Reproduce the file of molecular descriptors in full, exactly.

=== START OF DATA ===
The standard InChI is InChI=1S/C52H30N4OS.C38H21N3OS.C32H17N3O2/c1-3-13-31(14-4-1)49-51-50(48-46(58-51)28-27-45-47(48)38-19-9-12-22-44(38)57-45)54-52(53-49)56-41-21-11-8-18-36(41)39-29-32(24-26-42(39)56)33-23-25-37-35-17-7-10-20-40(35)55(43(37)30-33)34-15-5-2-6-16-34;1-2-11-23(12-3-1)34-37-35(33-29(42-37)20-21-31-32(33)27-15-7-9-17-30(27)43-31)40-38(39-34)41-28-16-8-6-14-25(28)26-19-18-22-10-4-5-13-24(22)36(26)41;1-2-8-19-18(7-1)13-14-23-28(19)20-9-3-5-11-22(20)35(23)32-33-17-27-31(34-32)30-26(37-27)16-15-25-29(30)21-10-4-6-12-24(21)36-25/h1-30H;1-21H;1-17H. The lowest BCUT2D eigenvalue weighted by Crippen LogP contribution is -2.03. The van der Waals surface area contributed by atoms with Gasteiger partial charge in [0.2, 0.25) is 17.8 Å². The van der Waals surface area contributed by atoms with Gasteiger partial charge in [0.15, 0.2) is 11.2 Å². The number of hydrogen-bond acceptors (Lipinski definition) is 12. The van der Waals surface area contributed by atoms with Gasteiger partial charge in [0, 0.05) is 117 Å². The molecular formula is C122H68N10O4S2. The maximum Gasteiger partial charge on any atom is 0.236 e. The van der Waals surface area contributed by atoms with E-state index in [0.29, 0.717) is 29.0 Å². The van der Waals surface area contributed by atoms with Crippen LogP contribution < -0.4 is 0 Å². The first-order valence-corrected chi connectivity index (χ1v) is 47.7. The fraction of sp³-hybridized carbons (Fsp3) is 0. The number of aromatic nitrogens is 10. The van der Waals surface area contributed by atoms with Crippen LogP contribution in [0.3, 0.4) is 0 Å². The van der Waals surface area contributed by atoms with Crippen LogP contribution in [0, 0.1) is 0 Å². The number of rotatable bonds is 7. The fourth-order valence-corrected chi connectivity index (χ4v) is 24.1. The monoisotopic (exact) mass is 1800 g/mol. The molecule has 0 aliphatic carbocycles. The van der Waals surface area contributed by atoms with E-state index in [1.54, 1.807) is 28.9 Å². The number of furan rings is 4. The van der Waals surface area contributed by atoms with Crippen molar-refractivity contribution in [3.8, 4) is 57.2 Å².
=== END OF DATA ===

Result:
The standard InChI is InChI=1S/C52H30N4OS.C38H21N3OS.C32H17N3O2/c1-3-13-31(14-4-1)49-51-50(48-46(58-51)28-27-45-47(48)38-19-9-12-22-44(38)57-45)54-52(53-49)56-41-21-11-8-18-36(41)39-29-32(24-26-42(39)56)33-23-25-37-35-17-7-10-20-40(35)55(43(37)30-33)34-15-5-2-6-16-34;1-2-11-23(12-3-1)34-37-35(33-29(42-37)20-21-31-32(33)27-15-7-9-17-30(27)43-31)40-38(39-34)41-28-16-8-6-14-25(28)26-19-18-22-10-4-5-13-24(22)36(26)41;1-2-8-19-18(7-1)13-14-23-28(19)20-9-3-5-11-22(20)35(23)32-33-17-27-31(34-32)30-26(37-27)16-15-25-29(30)21-10-4-6-12-24(21)36-25/h1-30H;1-21H;1-17H. The lowest BCUT2D eigenvalue weighted by Crippen LogP contribution is -2.03. The van der Waals surface area contributed by atoms with Gasteiger partial charge in [0.2, 0.25) is 17.8 Å². The van der Waals surface area contributed by atoms with Gasteiger partial charge in [0.15, 0.2) is 11.2 Å². The number of hydrogen-bond acceptors (Lipinski definition) is 12. The van der Waals surface area contributed by atoms with Gasteiger partial charge in [0, 0.05) is 117 Å². The molecular formula is C122H68N10O4S2. The maximum Gasteiger partial charge on any atom is 0.236 e. The van der Waals surface area contributed by atoms with E-state index in [0.29, 0.717) is 29.0 Å². The van der Waals surface area contributed by atoms with Crippen LogP contribution < -0.4 is 0 Å². The first-order valence-corrected chi connectivity index (χ1v) is 47.7. The fraction of sp³-hybridized carbons (Fsp3) is 0. The number of aromatic nitrogens is 10. The van der Waals surface area contributed by atoms with Crippen LogP contribution in [0.3, 0.4) is 0 Å². The van der Waals surface area contributed by atoms with Crippen LogP contribution in [0, 0.1) is 0 Å². The number of rotatable bonds is 7. The fourth-order valence-corrected chi connectivity index (χ4v) is 24.1. The monoisotopic (exact) mass is 1800 g/mol. The molecule has 0 aliphatic carbocycles. The van der Waals surface area contributed by atoms with E-state index in [1.54, 1.807) is 28.9 Å². The number of furan rings is 4. The van der Waals surface area contributed by atoms with Crippen molar-refractivity contribution in [3.8, 4) is 57.2 Å².